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Son Preference, Science, and Modernity

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Amartya Sen first used the phrase ‘missing women’ to describe a survival disadvantage for women exposed to extreme gender discrimination in son-preference countries. In 1989 he estimated that, despite a biological survival advantage for females, there were 100 million fewer women in Asia and north Africa than expected. He blamed corrosive gender discrimination restricting the resources needed for survival. This systematic review examined demographic evidence on the impacts of profound gender discrimination on the survival of girls and women in son-preference countries. Thirty-four included studies provided consistent evidence of lower-than-expected female survival in 15 societies. Male-to-female sex ratios rose particularly in China and India between the 1980s and 2010s, despite general improvements in female mortality. High sex ratios in South Korea, however, returned to biologically normal levels. The number of ‘missing women’ rose steadily from 61 million in 1970 to 126 million in 2010 and was predicted to continue to rise until 2035. The number of ‘missing women’ in the world increased in relative and absolute terms between 1980 and 2020. Profound discrimination reduces female survival at every stage of life. Future research is needed to understand the complete pathways and mechanisms leading to poorer survival and the major policy drivers of these trends to devise the best possible ways of preventing the tragedy of ‘missing women’.
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It is well established that son preference is the crucial driver for sex ratio imbalance, and that there are risks stemming from such imbalance. Whether risks associated with a gender-imbalanced society may alter son preference will be explored in this study, which has so far received scant scholarly attention. Using data from the Consequences of Gender Imbalance Survey conducted in 2018, exploiting structural equation modelling, this paper shows that risk perception of gender imbalance has a significant and negative effect on stated son preference; however, entrenched traditional norms underpinning the institution of son preference, measured as gender role attitudes and the value of sons, are reinforced by risk perception. The effect of risk perception on weakening stated son preference is suppressed by gender role attitudes and the value of sons which are still upholding stated son preference. Overall, the effects of risk perception and social norms are additive, influencing stated son preference simultaneously, but traditional norms act as counteracting forces. This study makes an important step toward shedding light on both continuity and change in son preference in gender-imbalanced rural China, and offers new perspectives for future research.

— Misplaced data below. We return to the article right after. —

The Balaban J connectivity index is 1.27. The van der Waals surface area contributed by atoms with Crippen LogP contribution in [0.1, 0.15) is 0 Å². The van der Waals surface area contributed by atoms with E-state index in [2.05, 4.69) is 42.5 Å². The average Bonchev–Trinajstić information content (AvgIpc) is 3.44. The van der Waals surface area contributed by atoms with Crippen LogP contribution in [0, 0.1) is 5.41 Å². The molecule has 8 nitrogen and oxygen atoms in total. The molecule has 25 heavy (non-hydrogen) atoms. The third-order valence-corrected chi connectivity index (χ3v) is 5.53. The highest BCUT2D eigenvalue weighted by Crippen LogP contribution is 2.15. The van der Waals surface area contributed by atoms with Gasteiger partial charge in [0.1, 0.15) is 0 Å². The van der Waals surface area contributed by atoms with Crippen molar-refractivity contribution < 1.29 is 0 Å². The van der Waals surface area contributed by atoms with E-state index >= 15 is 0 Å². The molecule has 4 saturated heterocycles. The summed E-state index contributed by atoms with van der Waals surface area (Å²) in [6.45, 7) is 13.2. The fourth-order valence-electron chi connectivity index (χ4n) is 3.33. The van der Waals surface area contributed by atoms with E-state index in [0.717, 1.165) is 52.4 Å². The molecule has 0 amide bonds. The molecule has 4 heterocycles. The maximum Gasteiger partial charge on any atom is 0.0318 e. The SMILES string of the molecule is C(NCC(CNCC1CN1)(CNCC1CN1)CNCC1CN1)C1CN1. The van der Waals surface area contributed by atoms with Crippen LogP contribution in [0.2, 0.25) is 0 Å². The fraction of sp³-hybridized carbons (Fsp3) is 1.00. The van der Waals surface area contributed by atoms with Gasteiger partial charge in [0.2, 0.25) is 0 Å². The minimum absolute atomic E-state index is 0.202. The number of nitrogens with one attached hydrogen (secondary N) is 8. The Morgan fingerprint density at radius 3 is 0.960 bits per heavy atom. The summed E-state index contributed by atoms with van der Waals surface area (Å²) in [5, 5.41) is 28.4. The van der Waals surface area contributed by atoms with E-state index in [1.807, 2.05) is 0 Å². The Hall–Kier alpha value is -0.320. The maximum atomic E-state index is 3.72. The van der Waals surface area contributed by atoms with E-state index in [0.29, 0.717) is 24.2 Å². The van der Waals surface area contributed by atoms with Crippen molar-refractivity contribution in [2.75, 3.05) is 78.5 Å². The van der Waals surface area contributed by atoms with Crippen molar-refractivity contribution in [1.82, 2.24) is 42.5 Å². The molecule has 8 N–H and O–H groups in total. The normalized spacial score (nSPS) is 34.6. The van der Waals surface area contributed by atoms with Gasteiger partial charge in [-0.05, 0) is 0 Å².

Article
The number of missing women in the population of Pakistan in 2015 amounted to approximately 4.4 million. The age distribution of this male surplus (i.e. in the 40+ population) suggests that the collective exposure of selected birth cohorts to deleterious events (i.e. conflicts and natural disasters) may have precipitated a surge in female vis-a-vis male mortality. To analyse this, this paper first collects gender and age disaggregated (wherever possible) mortality statistics arising from conflicts and natural disasters that have occurred throughout the history of Pakistan (since independence) and evaluates their impact on the sex ratios (male/female) of the population by age. Subsequently, it analyses the historical sex ratio pathway by age to assess how these events may have caused deviations from the pathway. The analysis reveals that conflicts and natural disasters (independently or in the aggregate) have had no impact on the missing women phenomenon in Pakistan and hence cannot explain the surplus of men in the country. Nevertheless, it points to the severity and persistence of the missing women phenomenon in Pakistan, especially among the elderly (60+) population. It also indicates the likely endurance of the phenomenon in future cohorts of elderly population in the country.